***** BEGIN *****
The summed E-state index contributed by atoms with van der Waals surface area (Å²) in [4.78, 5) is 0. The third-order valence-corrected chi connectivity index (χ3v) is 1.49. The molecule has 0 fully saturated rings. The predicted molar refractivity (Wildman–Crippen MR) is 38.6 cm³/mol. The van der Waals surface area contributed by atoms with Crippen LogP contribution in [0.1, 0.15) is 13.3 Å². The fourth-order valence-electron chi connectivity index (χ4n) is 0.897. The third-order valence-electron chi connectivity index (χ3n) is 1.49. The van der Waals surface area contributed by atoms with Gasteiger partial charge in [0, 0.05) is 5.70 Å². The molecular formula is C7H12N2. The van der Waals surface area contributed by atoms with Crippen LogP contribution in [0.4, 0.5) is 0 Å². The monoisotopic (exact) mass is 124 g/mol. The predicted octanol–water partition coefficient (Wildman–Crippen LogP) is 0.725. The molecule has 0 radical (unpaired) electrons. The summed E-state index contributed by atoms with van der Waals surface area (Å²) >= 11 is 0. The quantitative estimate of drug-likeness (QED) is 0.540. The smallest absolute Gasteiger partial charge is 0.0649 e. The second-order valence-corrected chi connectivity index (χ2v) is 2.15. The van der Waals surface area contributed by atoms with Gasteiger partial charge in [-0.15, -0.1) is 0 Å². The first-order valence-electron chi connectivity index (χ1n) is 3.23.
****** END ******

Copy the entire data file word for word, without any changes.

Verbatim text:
The summed E-state index contributed by atoms with van der Waals surface area (Å²) in [4.78, 5) is 0. The third-order valence-corrected chi connectivity index (χ3v) is 1.49. The molecule has 0 fully saturated rings. The predicted molar refractivity (Wildman–Crippen MR) is 38.6 cm³/mol. The van der Waals surface area contributed by atoms with Crippen LogP contribution in [0.1, 0.15) is 13.3 Å². The fourth-order valence-electron chi connectivity index (χ4n) is 0.897. The third-order valence-electron chi connectivity index (χ3n) is 1.49. The van der Waals surface area contributed by atoms with Gasteiger partial charge in [0, 0.05) is 5.70 Å². The molecular formula is C7H12N2. The van der Waals surface area contributed by atoms with Crippen LogP contribution in [0.4, 0.5) is 0 Å². The monoisotopic (exact) mass is 124 g/mol. The predicted octanol–water partition coefficient (Wildman–Crippen LogP) is 0.725. The molecule has 0 radical (unpaired) electrons. The summed E-state index contributed by atoms with van der Waals surface area (Å²) >= 11 is 0. The quantitative estimate of drug-likeness (QED) is 0.540. The smallest absolute Gasteiger partial charge is 0.0649 e. The second-order valence-corrected chi connectivity index (χ2v) is 2.15. The van der Waals surface area contributed by atoms with Gasteiger partial charge in [-0.15, -0.1) is 0 Å². The first-order valence-electron chi connectivity index (χ1n) is 3.23.